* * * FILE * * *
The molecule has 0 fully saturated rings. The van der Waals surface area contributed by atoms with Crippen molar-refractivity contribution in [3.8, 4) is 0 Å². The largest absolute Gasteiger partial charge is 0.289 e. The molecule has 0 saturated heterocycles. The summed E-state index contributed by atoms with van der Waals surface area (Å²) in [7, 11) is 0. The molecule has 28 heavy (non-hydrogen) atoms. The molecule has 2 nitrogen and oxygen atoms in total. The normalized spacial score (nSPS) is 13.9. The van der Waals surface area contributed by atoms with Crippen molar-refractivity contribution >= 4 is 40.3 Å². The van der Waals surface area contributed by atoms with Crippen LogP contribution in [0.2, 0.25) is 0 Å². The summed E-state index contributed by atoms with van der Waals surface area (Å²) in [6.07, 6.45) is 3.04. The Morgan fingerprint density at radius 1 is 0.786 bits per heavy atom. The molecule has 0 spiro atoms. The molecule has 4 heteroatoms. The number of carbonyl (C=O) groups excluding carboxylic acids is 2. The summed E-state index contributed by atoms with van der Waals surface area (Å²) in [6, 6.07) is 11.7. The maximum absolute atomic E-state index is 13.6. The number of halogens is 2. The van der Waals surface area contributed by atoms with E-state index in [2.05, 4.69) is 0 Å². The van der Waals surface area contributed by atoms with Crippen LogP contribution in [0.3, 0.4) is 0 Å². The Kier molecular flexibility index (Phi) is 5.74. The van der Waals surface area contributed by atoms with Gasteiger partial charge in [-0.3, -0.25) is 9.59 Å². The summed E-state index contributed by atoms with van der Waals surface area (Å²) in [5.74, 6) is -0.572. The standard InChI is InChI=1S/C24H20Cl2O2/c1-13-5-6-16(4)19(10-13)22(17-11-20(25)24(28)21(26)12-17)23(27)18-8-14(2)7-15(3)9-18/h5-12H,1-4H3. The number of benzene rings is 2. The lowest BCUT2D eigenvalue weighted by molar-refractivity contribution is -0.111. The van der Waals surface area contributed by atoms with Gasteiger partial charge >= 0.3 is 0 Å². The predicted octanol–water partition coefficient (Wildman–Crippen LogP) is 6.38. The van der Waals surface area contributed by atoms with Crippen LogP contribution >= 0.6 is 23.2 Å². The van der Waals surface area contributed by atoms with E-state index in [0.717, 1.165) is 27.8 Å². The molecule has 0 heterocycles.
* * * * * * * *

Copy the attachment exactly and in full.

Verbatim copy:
The molecule has 0 fully saturated rings. The van der Waals surface area contributed by atoms with Crippen molar-refractivity contribution in [3.8, 4) is 0 Å². The largest absolute Gasteiger partial charge is 0.289 e. The molecule has 0 saturated heterocycles. The summed E-state index contributed by atoms with van der Waals surface area (Å²) in [7, 11) is 0. The molecule has 28 heavy (non-hydrogen) atoms. The molecule has 2 nitrogen and oxygen atoms in total. The normalized spacial score (nSPS) is 13.9. The van der Waals surface area contributed by atoms with Crippen molar-refractivity contribution >= 4 is 40.3 Å². The van der Waals surface area contributed by atoms with Crippen LogP contribution in [0.2, 0.25) is 0 Å². The summed E-state index contributed by atoms with van der Waals surface area (Å²) in [6.07, 6.45) is 3.04. The Morgan fingerprint density at radius 1 is 0.786 bits per heavy atom. The molecule has 0 spiro atoms. The molecule has 4 heteroatoms. The number of carbonyl (C=O) groups excluding carboxylic acids is 2. The summed E-state index contributed by atoms with van der Waals surface area (Å²) in [6, 6.07) is 11.7. The maximum absolute atomic E-state index is 13.6. The number of halogens is 2. The van der Waals surface area contributed by atoms with E-state index in [2.05, 4.69) is 0 Å². The van der Waals surface area contributed by atoms with Crippen LogP contribution in [0.3, 0.4) is 0 Å². The Kier molecular flexibility index (Phi) is 5.74. The van der Waals surface area contributed by atoms with Gasteiger partial charge in [-0.3, -0.25) is 9.59 Å². The summed E-state index contributed by atoms with van der Waals surface area (Å²) in [5.74, 6) is -0.572. The standard InChI is InChI=1S/C24H20Cl2O2/c1-13-5-6-16(4)19(10-13)22(17-11-20(25)24(28)21(26)12-17)23(27)18-8-14(2)7-15(3)9-18/h5-12H,1-4H3. The number of benzene rings is 2. The lowest BCUT2D eigenvalue weighted by molar-refractivity contribution is -0.111. The van der Waals surface area contributed by atoms with Gasteiger partial charge >= 0.3 is 0 Å². The predicted octanol–water partition coefficient (Wildman–Crippen LogP) is 6.38. The van der Waals surface area contributed by atoms with Crippen LogP contribution >= 0.6 is 23.2 Å². The van der Waals surface area contributed by atoms with E-state index in [0.717, 1.165) is 27.8 Å². The molecule has 0 heterocycles.